The show must go on: ‘My Fair Lady’ opens at Segerstrom — with precautions in place
As theatergoers filed into the Segerstrom Center for the Arts for the opening night of “My Fair Lady” on Tuesday evening, bags were checked and tickets were scanned. But before all that, vaccination cards were requested.
It was all part of the center’s new procedures to keep audience and cast members safe as coronavirus cases rise in Orange County. All ticket holders for Tuesday’s performance were required to wear masks and provide proof of full vaccination against COVID-19 or a negative COVID-19 PCR test taken within 48 hours of the performance. Negative Antigen tests taken within six hours of performance were also accepted.
“Our health and safety protocols have been informed by infectious diseases experts at the University of California - Irvine to ensure adherence to the principles for cleaning, disinfection and infectious disease prevention,” a statement on the SCFTA website reads.
This month, the center has postponed some events out of concern for the coronavirus surge. A program of classical music concerts scheduled for this month at the Renée and Henry Segerstrom concert hall were pushed back to June. A full slate of outdoor performances is also planned for the year, some which have already begun.
But the show must go on.
Lincoln Center Theater’s production of Lerner and Loewe’s “My Fair Lady” took to the stage before a fully masked audience.
This revival, directed by Bartlett Sher, and starring Shereen Ahmed as Eliza Doolittle and Laird Mackintosh as Henry Higgins, allows audiences to revisit one of theater’s most beloved musicals. “My Fair Lady” features classic songs like “Wouldn’t It Be Loverly,” and “I Could Have Danced All Night.”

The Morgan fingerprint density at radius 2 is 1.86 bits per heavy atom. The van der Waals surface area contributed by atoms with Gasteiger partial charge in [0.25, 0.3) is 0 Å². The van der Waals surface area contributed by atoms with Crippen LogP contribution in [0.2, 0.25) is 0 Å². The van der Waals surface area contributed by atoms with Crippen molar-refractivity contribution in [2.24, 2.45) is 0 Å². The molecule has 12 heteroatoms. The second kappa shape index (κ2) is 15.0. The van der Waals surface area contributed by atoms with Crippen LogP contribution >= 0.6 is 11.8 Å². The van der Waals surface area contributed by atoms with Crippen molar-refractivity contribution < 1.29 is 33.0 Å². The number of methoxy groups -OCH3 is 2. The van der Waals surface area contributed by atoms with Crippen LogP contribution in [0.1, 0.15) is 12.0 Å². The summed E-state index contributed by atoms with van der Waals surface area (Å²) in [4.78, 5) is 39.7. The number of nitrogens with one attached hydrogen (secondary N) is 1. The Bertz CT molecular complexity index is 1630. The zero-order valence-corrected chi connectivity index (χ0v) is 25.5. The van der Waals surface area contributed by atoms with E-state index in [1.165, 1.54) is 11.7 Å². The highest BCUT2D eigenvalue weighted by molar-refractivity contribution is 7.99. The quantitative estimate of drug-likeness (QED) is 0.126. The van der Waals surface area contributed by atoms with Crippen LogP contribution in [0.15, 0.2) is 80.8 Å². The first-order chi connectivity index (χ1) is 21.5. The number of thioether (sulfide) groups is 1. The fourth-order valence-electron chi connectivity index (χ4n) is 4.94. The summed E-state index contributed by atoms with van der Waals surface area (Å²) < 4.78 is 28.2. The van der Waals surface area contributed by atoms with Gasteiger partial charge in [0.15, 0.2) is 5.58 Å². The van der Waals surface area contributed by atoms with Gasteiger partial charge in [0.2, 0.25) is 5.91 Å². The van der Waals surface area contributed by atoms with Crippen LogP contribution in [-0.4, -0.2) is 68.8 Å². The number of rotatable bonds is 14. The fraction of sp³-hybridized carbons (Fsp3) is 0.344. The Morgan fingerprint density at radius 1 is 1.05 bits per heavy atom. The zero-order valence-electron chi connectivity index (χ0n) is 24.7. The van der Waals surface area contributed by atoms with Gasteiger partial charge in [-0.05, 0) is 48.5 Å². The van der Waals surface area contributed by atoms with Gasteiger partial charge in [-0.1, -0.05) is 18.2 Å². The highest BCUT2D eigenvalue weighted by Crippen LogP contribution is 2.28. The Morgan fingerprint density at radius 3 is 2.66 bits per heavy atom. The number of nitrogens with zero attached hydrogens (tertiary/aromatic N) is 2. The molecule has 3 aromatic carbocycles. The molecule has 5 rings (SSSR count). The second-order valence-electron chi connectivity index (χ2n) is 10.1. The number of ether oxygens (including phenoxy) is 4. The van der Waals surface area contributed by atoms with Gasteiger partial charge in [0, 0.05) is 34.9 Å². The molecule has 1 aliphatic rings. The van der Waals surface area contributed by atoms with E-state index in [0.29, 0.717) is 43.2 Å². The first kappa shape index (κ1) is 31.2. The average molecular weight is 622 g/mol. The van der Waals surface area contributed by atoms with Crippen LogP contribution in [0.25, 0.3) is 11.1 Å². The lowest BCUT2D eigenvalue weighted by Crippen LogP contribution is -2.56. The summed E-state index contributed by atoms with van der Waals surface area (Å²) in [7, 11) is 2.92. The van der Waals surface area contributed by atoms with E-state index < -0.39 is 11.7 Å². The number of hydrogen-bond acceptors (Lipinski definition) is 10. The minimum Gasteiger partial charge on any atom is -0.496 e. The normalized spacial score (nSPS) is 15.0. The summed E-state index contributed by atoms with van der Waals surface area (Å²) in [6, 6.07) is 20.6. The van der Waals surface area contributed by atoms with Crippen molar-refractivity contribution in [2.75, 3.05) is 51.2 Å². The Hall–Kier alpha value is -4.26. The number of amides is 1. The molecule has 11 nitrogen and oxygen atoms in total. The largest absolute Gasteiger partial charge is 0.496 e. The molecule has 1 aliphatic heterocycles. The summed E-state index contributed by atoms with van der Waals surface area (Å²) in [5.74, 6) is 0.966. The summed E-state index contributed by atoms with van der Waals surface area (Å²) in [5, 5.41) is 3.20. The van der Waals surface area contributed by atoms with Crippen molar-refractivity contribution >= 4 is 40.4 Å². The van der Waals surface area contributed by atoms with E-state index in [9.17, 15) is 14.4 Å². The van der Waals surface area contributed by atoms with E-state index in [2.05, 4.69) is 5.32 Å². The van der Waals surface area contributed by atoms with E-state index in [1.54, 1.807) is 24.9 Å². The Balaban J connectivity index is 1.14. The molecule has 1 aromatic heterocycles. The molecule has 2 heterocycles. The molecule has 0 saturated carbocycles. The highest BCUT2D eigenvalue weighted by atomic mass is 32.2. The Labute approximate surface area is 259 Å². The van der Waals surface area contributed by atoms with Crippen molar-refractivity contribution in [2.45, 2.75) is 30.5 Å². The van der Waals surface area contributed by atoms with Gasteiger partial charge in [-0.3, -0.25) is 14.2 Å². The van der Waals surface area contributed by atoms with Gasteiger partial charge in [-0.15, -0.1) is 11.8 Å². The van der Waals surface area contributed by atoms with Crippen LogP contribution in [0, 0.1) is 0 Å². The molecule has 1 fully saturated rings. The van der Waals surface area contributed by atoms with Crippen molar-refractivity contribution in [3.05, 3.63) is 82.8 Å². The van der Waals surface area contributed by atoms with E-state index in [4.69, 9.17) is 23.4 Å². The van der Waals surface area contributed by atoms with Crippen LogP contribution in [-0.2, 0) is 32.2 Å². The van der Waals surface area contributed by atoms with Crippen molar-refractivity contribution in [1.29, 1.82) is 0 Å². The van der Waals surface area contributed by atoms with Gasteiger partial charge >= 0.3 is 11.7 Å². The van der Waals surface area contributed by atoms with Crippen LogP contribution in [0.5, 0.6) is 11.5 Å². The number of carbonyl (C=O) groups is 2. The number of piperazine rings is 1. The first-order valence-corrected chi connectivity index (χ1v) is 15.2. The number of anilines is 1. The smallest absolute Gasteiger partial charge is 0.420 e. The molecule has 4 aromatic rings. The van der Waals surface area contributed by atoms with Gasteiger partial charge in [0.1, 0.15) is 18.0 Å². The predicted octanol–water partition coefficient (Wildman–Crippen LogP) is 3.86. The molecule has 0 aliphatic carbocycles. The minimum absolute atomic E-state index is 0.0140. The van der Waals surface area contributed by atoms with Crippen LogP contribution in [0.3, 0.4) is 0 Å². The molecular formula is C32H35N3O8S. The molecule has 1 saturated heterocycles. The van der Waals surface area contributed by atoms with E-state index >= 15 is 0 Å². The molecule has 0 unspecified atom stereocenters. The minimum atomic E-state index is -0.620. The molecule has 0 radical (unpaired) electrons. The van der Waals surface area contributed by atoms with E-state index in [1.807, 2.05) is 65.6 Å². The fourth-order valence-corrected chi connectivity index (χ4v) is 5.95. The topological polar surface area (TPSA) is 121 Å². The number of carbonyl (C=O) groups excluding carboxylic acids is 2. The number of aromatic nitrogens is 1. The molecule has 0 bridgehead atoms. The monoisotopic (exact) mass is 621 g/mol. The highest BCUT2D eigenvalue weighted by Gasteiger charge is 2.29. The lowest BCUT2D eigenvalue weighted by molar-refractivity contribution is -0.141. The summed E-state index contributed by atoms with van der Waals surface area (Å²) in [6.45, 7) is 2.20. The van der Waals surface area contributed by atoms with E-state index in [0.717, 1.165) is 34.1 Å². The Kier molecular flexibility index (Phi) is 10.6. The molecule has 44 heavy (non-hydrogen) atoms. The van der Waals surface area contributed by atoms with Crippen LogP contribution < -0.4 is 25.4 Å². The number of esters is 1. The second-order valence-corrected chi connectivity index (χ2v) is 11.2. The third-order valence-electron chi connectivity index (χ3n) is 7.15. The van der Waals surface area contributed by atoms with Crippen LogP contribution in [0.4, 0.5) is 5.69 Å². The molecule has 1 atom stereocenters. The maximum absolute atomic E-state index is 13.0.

“My Fair Lady” debuted on Broadway in 1956, setting a new record for the longest-running major theater production at the time. In 1964, it was famously brought to the big screen by Audrey Hepburn and Rex Harrison, (although soprano Marni Nixon was brought in to dub Hepburn’s singing voice).
New York’s Lincoln Center Theater’s revival of the show has been met with similar esteem and was nominated for several Tony Awards in 2018. Its North American tour comes to SCFTA with nightly performances through Jan. 23.
Ahmed, whose regional credits include Maria in the “Sound of Music,” Anna in “The King and I” and Fiona in “Shrek the Musical,” is captivating as Eliza Doolittle, with a talent for physical comedy and an enchanting voice. Mackintosh, who has taken such iconic roles as Boo Radley in “To Kill a Mockingbird” and the Phantom and Monsieur Andre in “The Phantom of the Opera,” plays to the role of the oblivious Professor Henry Higgins with charismatic charm.
The familiarity of a well-known musical, viewed at a time when nothing is predictable, can feel like a visit with an old friend and safety measures make it possible for the curtain to rise. More than one audience member was observed humming “I Could Have Danced All Night” as they exited the theater. Meanwhile, a staff member sanitized the stair rail.
Tickets and showtimes can be found at scfta.org.
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